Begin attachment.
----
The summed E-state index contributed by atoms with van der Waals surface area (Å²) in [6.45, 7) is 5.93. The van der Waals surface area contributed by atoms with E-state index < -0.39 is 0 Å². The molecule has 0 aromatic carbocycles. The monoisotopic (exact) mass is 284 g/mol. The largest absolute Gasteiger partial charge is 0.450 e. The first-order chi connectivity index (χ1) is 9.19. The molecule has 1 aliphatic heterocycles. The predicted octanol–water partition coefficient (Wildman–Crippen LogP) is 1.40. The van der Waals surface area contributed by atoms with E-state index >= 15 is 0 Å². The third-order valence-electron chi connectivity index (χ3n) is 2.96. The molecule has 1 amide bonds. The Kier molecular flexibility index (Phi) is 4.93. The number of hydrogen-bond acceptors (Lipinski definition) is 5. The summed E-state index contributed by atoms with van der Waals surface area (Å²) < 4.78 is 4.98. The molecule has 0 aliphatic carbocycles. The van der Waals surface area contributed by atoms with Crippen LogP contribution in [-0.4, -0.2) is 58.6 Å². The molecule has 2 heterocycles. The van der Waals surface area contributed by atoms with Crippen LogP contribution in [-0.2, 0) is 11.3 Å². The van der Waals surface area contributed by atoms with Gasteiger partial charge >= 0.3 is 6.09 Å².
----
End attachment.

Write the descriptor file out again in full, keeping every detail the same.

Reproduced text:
The summed E-state index contributed by atoms with van der Waals surface area (Å²) in [6.45, 7) is 5.93. The van der Waals surface area contributed by atoms with E-state index < -0.39 is 0 Å². The molecule has 0 aromatic carbocycles. The monoisotopic (exact) mass is 284 g/mol. The largest absolute Gasteiger partial charge is 0.450 e. The first-order chi connectivity index (χ1) is 9.19. The molecule has 1 aliphatic heterocycles. The predicted octanol–water partition coefficient (Wildman–Crippen LogP) is 1.40. The van der Waals surface area contributed by atoms with E-state index >= 15 is 0 Å². The third-order valence-electron chi connectivity index (χ3n) is 2.96. The molecule has 1 amide bonds. The Kier molecular flexibility index (Phi) is 4.93. The number of hydrogen-bond acceptors (Lipinski definition) is 5. The summed E-state index contributed by atoms with van der Waals surface area (Å²) < 4.78 is 4.98. The molecule has 0 aliphatic carbocycles. The van der Waals surface area contributed by atoms with Crippen LogP contribution in [-0.4, -0.2) is 58.6 Å². The molecule has 2 heterocycles. The van der Waals surface area contributed by atoms with Crippen LogP contribution in [-0.2, 0) is 11.3 Å². The van der Waals surface area contributed by atoms with Gasteiger partial charge >= 0.3 is 6.09 Å².